Abstract and Keywords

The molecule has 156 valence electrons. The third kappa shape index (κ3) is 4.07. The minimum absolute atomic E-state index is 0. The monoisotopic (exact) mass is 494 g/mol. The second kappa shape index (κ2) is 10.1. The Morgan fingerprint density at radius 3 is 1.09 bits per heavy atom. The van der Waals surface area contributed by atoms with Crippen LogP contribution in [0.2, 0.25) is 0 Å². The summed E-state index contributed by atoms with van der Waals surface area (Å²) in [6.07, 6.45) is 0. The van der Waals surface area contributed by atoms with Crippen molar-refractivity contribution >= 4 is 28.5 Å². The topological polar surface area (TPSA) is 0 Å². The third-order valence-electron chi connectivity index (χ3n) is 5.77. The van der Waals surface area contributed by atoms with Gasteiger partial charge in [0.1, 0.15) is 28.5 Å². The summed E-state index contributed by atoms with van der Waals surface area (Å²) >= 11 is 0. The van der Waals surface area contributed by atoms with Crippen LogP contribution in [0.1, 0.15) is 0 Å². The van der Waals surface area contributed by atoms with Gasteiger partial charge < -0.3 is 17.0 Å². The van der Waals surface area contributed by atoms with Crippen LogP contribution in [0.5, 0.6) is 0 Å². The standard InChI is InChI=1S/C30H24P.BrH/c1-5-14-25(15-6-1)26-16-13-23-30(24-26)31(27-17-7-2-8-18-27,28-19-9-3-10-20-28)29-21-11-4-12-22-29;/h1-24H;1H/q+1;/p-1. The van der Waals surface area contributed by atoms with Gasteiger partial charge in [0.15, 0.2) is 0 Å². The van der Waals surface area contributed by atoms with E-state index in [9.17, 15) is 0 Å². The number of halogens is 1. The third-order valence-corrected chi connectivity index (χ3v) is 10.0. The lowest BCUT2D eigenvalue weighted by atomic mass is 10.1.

Regional institutions exercise influence and impact constituent states and citizens both inside and outside their respective regions. As a consequence, regional institutions are increasingly confronted with concerns that the power wielded is deemed legitimate. This chapter uses the distinction between normative and empirical conceptions of legitimacy to discuss and compare strands of scholarship on the legitimacy of regional institutions. It contends that existing work assessing the legitimacy of regional institutions by employing normative legitimacy standards has proven to be a dead end in research on comparative regionalism. A shift in focus to explore how political actors in regional institutions define and address legitimacy gaps provides new insights to the study of the empirical legitimacy of regional institutions. The authors develop a typology and a set of preliminary conjectures to analyze the conditions and processes through which the institutional architecture of regional institutions is designed and transformed to confront legitimacy challenges.
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